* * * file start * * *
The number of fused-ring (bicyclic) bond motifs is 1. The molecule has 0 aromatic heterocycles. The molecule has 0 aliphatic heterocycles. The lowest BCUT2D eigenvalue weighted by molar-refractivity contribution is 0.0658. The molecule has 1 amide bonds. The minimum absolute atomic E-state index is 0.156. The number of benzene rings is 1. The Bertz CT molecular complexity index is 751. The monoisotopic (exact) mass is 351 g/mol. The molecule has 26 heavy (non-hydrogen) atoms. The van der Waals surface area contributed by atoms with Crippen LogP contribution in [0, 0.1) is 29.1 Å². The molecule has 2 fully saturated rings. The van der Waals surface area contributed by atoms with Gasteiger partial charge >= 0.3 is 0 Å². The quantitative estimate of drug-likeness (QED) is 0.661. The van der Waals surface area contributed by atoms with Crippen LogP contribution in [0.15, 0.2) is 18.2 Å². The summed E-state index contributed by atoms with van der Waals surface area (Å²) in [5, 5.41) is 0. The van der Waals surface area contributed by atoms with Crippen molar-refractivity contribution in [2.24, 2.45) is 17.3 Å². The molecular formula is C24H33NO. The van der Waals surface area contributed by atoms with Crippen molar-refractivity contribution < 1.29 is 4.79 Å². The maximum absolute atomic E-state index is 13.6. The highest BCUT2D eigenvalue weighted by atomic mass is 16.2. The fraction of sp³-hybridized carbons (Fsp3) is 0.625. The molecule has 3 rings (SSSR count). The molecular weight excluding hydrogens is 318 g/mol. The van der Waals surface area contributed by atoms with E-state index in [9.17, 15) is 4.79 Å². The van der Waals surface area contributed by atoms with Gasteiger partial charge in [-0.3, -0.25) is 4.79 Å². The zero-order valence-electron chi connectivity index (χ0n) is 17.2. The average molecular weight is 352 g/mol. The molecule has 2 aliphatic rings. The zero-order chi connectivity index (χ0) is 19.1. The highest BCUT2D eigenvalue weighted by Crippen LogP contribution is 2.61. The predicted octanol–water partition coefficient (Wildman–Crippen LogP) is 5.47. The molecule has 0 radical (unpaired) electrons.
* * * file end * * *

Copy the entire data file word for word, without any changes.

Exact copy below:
The number of fused-ring (bicyclic) bond motifs is 1. The molecule has 0 aromatic heterocycles. The molecule has 0 aliphatic heterocycles. The lowest BCUT2D eigenvalue weighted by molar-refractivity contribution is 0.0658. The molecule has 1 amide bonds. The minimum absolute atomic E-state index is 0.156. The number of benzene rings is 1. The Bertz CT molecular complexity index is 751. The monoisotopic (exact) mass is 351 g/mol. The molecule has 26 heavy (non-hydrogen) atoms. The van der Waals surface area contributed by atoms with Crippen LogP contribution in [0, 0.1) is 29.1 Å². The molecule has 2 fully saturated rings. The van der Waals surface area contributed by atoms with Gasteiger partial charge >= 0.3 is 0 Å². The quantitative estimate of drug-likeness (QED) is 0.661. The van der Waals surface area contributed by atoms with Crippen LogP contribution in [0.15, 0.2) is 18.2 Å². The summed E-state index contributed by atoms with van der Waals surface area (Å²) in [5, 5.41) is 0. The van der Waals surface area contributed by atoms with Crippen molar-refractivity contribution in [2.24, 2.45) is 17.3 Å². The molecular formula is C24H33NO. The van der Waals surface area contributed by atoms with Crippen molar-refractivity contribution < 1.29 is 4.79 Å². The maximum absolute atomic E-state index is 13.6. The highest BCUT2D eigenvalue weighted by atomic mass is 16.2. The fraction of sp³-hybridized carbons (Fsp3) is 0.625. The molecule has 3 rings (SSSR count). The molecular weight excluding hydrogens is 318 g/mol. The van der Waals surface area contributed by atoms with E-state index in [9.17, 15) is 4.79 Å². The van der Waals surface area contributed by atoms with Gasteiger partial charge in [-0.3, -0.25) is 4.79 Å². The zero-order valence-electron chi connectivity index (χ0n) is 17.2. The average molecular weight is 352 g/mol. The molecule has 2 aliphatic rings. The zero-order chi connectivity index (χ0) is 19.1. The highest BCUT2D eigenvalue weighted by Crippen LogP contribution is 2.61. The predicted octanol–water partition coefficient (Wildman–Crippen LogP) is 5.47. The molecule has 0 radical (unpaired) electrons.